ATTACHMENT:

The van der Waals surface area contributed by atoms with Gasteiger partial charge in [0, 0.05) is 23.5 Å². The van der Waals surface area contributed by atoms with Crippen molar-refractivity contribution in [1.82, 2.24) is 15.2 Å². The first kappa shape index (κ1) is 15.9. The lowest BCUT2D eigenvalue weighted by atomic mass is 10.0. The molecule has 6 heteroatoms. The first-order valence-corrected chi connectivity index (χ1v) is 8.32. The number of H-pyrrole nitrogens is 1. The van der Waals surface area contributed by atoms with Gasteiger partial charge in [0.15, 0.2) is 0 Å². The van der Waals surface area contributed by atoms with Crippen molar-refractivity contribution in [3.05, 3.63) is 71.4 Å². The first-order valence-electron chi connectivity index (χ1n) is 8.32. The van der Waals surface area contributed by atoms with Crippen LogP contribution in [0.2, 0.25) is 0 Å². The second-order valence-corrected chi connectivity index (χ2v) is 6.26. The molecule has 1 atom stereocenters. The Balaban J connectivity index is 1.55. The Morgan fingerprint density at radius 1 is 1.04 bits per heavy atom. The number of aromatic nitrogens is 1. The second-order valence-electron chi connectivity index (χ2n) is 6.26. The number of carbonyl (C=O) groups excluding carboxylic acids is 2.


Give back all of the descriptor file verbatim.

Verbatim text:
The van der Waals surface area contributed by atoms with Gasteiger partial charge in [0, 0.05) is 23.5 Å². The van der Waals surface area contributed by atoms with Crippen molar-refractivity contribution in [1.82, 2.24) is 15.2 Å². The first kappa shape index (κ1) is 15.9. The lowest BCUT2D eigenvalue weighted by atomic mass is 10.0. The molecule has 6 heteroatoms. The first-order valence-corrected chi connectivity index (χ1v) is 8.32. The number of H-pyrrole nitrogens is 1. The van der Waals surface area contributed by atoms with Gasteiger partial charge in [0.15, 0.2) is 0 Å². The van der Waals surface area contributed by atoms with Crippen molar-refractivity contribution in [3.05, 3.63) is 71.4 Å². The first-order valence-electron chi connectivity index (χ1n) is 8.32. The van der Waals surface area contributed by atoms with Crippen LogP contribution in [0.2, 0.25) is 0 Å². The second-order valence-corrected chi connectivity index (χ2v) is 6.26. The molecule has 1 atom stereocenters. The Balaban J connectivity index is 1.55. The Morgan fingerprint density at radius 1 is 1.04 bits per heavy atom. The number of aromatic nitrogens is 1. The second-order valence-electron chi connectivity index (χ2n) is 6.26. The number of carbonyl (C=O) groups excluding carboxylic acids is 2.